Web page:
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PC World

Reroute MP3 to your stereo

September 1, 1999
Web posted at: 12:05 p.m. EDT (1605 GMT)

by Mark Brownstein
message board MESSAGE BOARDS:
MP3: The new wave

(IDG) -- X10 Corporation has done it again. It's given one of its older products a new purpose in life. First it was DVD Anywhere; now it's MP3 Anywhere.

The idea behind any of these products is to combine the musical capabilities of your computer and your stereo, and use each for what it does best.

MP3 Anywhere, released in late August, is a moderately repurposed version of DVD Anywhere. In turn, DVD Anywhere is a refocused version of X-10's video and audio transmitter/receiver combination, with a wireless mouse added.

This may sound somewhat confusing, but it doesn't mean anything is wrong with the products or the X10 approach. Instead, it shows the versatility of some basic products with minor changes and application-specific enhancements.
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MP3 Anywhere has three basic components: a 2.4-GHz transmitter, a 2.4-GHz receiver, a Wireless MouseREMOTE, and a piece of software called Boom. The package costs $88, and you can buy it directly from the X10 Web site.

The basic idea behind MP3 Anywhere is that you can connect the audio from your computer's stereo line out to the transmitter. You then attach the receiver to the stereo in your living room, den, or wherever you have a high-quality receiver and better speakers than on your computer. The transmitter and receiver use one of four channels to transmit video and stereo audio between them.

Using the MouseREMOTE, you can now play MP3 audio on your computer, and hear the sound through your stereo system.

MP3 Anywhere costs less than portable MP3 players. But it gives you access to all the MP3 or other audio files in your computer, and lets you listen through any sound system you choose.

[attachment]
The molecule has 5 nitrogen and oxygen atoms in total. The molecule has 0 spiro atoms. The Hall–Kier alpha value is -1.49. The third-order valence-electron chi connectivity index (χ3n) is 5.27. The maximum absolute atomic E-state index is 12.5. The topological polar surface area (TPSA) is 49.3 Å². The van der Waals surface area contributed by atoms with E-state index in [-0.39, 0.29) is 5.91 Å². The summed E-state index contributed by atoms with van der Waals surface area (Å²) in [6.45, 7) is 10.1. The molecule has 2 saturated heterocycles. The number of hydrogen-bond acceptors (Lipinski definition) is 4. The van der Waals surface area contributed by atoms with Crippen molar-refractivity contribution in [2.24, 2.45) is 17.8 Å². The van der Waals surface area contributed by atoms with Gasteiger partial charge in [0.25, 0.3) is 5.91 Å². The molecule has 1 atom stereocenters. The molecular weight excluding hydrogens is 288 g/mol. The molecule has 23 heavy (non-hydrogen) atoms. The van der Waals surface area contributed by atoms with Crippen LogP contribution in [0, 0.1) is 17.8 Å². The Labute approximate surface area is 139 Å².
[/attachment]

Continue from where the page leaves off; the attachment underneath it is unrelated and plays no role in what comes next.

As with DVD Anywhere, you can also view DVD or any video that your computer can produce, if your computer has a composite video output jack.

Boom works with RealAudio's RealJukebox, as well as other MP3 and audio playback software, allowing you to switch tracks, mute, pause, and adjust volume using the handheld, portable MouseREMOTE--and it really works.

Nice touches, more tunes

I particularly appreciate being able to press the Pause button on the MouseREMOTE and stop the music temporarily so that I can take phone calls. It's a lot easier than opening a player application and looking for a pause button.

If you already have DVD Anywhere attached to a VCR, DVD player, or computer with DVD output, you can use the receiver (probably connected to a TV set) to receive your MP3 audio. You set the DVD Anywhere transmitter to one channel, and the MP3 Anywhere transmitter to a different channel. By switching channels on the receiver, you can select from different sources.

MP3 Anywhere may be even more useful for using your computer as an audio recorder or player.

For example, if you have old vinyl, and a turntable connected to your stereo, and want to save the sound as .wav files (or eventually as MP3), MP3 Anywhere will help you do it. You can attach the MP3 Anywhere transmitter to your stereo, and the MP3 Anywhere receiver to your computer. You can then broadcast a wireless audio signal to your computer and record the audio.

Depending on the distance between the transmitter and receiver, the quality of the audio may vary. However, for old LPs, the signal will probably be more than adequate. If you don't want to record onto your computer, but want to listen to a radio station, cassette, CD, or other audio on your stereo receiver, MP3 Anywhere should do a pretty good job for you.

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